Bob Ryan

Not a watered-down rivalry

US women advance with win over Australia

By Bob Ryan
Boston Globe / August 19, 2008
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BEIJING—Very simply put: They have a history.

The United States and Australia are arch-enemies in women’s water polo. The Aussies beat the Americans at the bell in Sydney for the gold. The USA squad edged Australia in Athens for the bronze. This semifinal match was the 13th time the two have met this year.

‘‘It’s a good rivalry,’’ says American coach Guy Baker. ‘‘We know them very well. It’s right up there with the great rivalries like the Red Sox and Yankees. And it has good qualities. It’s never gotten ugly or bitter. You know both teams are going to play very hard and you know it’s going to be a one-goal game.’’

But somebody’s gotta win and somebody’s gotta lose and this time the smiling faces belonged to the Yanks, who advanced to Thursday’s gold medal game against The Netherlands with a 9-8 Tuesday afternoon triumph on a goal by Captain Brenda Villa with exactly a minute to play.

The winning goal came in a 6-on-5 situation, with an Aussie off on an ‘‘exclusion,’’ the water polo version of a penalty. The goal saved the USA ladies from embarrassment and perhaps a session with the resident sports shrink on hand, because they had entered the fourth period in front by an 8-5 score and they do have a history of coughing up leads.

That Villa scored the winning goal came as no surprise to anyone, for she is the best player and unquestioned leader of a team that features 10 ‘‘newbies,’’ or first time Olympians. Only Heather Petri and Natalie Golda shared the Athens experience with the 28-year-old Californian (that being something of a redundancy on this team, since 11 of its 13 members hail from the Golden State), and none of them were there with her for the sad conclusion.

Brenda Villa is 5-4 and not particularly svelte in a sport where the athletes keep getting bigger and stronger. But she’s America’s best; no doubt about that.

‘‘Brenda is a fantastic player,’’ maintains Australian coach Greg McFadden. ‘‘She doesn’t look like a water polo player, but she is so smart and she is one of the best players in the world. She’ll give it a go; I’ll tell you that.’’

Coach Baker yields to no one in his admiration for his team captain, but he wishes to make it clear that she didn’t do it all by herself.

‘‘I feel good with the ball in Brenda’s hands,’’ he says. ‘‘But on this play she was the most open player. It was a collective goal. All six players were involved in it. They all did a great job in what they were supposed to do. That’s why she was open.’’

Fine. She was open. But let the record show that when the big opportunity came she drilled it, low and hard, beating Australian goalkeeper Alicia McCormack to her right side.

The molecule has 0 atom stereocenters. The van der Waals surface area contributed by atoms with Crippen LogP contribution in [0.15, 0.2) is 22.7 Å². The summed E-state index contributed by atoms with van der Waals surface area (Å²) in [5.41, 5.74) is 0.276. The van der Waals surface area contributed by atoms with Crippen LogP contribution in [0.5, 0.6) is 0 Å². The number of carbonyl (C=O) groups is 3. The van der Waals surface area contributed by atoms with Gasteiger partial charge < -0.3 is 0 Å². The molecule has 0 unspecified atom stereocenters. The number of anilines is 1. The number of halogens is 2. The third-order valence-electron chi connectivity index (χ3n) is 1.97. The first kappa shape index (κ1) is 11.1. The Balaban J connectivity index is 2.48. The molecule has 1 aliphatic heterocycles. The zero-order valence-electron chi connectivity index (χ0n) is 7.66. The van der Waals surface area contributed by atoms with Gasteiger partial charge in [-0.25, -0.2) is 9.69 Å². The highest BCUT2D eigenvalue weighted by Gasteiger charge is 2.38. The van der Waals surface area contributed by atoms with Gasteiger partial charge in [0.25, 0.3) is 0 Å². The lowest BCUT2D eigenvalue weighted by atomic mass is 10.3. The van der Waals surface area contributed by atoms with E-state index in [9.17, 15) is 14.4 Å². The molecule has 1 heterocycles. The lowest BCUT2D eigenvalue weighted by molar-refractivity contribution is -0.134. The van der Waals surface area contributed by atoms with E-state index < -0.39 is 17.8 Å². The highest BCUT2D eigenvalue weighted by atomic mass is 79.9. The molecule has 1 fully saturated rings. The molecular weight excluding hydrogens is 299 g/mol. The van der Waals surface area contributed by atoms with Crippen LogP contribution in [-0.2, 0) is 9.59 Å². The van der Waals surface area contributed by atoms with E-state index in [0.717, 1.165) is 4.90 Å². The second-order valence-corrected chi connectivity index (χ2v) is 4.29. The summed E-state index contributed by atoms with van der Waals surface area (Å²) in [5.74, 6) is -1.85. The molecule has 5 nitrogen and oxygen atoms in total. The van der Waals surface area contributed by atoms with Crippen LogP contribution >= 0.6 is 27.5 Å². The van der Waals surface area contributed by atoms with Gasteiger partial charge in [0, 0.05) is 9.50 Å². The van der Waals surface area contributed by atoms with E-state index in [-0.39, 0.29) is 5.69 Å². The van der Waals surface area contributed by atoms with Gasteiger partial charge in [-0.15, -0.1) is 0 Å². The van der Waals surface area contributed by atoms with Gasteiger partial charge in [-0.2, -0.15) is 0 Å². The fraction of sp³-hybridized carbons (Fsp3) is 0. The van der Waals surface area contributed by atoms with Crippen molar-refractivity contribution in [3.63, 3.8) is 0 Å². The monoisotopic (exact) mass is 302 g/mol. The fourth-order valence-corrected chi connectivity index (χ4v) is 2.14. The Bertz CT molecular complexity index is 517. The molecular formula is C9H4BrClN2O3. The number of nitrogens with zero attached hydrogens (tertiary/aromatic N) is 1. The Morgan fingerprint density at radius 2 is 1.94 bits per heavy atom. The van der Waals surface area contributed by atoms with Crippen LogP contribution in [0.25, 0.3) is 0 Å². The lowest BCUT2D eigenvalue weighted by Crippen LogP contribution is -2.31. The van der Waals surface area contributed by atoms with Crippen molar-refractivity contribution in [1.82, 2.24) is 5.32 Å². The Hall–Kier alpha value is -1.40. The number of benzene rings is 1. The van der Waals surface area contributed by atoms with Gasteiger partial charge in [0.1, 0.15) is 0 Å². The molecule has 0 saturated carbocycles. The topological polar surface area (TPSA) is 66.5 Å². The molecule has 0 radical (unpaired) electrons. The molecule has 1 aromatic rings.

There is no telling what manner of weeping and wailing there would have been on the American side had they not won this game. A three-goal lead entering the final eight minutes may not be insurmountable, but it’s pretty darn good, and if you aspire to be a gold medalist you’ve got to win a game like this.

It was a harrowing final period for the Americans, who had played very well to get that lead, scoring four times in the third period. Gemma Beadsworth started Australia back on the comeback trail with a goal 50 seconds in to the final period. Less than a minute later there was a near-fatal juxtaposition for the Americans, when McCormack stopped Golda on a penalty shot and the Aussies swam right down the pool on what could only be described as a fast break and got a goal from Kate Gynther, who happens to be a step-sister to the Rippons, (Mekissa and Rebecca), one of three sets of sisters on the Australian team (Got all that?).

The Australiana had all the momentum now, and it seemed inevitable they would tie the game because the Americans were making bad mistakes, including, at one point, back-to-back turnovers, which is unforgivable in a sport where you ought to get a shot off each time you have the ball. Sure enough, Gynther tied it up with 2:27 to go.

Baker was about to find out what his team was made of.

Getting a key exclusion helped, of course, but that’s just part of the game. ‘‘Our games with the Americans are always close,’’ sighs McFadden. ‘‘Unfortunately, on that extra man in the end we didn’t defend. If we had, there’s a good chance we would have gone on to win the game.’’

Having someone like Villa on hand was a very soothing thought to this young team. ‘‘She gives us a calmness, but still with that desire to win,’’ explains Alison Gregorka, who was somehow allowed to play on this team even though she comes from Ann Arbor, Michigan.

So when Villa scored, it was like, yeah well? What else did you expect?

‘‘It was very, very fitting,’’ maintains Golda. ‘‘She’s the captain. She’s the team leader. And she’s clutch.’’

The thing in the water has always been no problem for Villa. But this business of being the leader is something else entirely. ‘‘It’s not her natural instinct,’’ Baker says, and Villa won’t disagree.

‘‘That transition was not easy for me,’’ she admits. ‘‘When I joined this team eight years ago, I was just a young girl and I had people like Maureen O’Toole to show me the way. I’m not by nature the nurturing type. In the water, fine. But outside, not so much. ‘‘

This was a satisfying win against their biggest rival, but it was just the semis, remember. Said Gregorka, ‘‘Somebody was saying as we walked away from the pool, ‘We’ve already got a medal. Now we have to make sure to get the right color.’’’

You can be reasonably sure that Brenda Villa will have something to say about the outcome. ‘‘There are a lot of great memories I have from her,’’ says Guy Baker. ‘‘But there’s one more to make.’’

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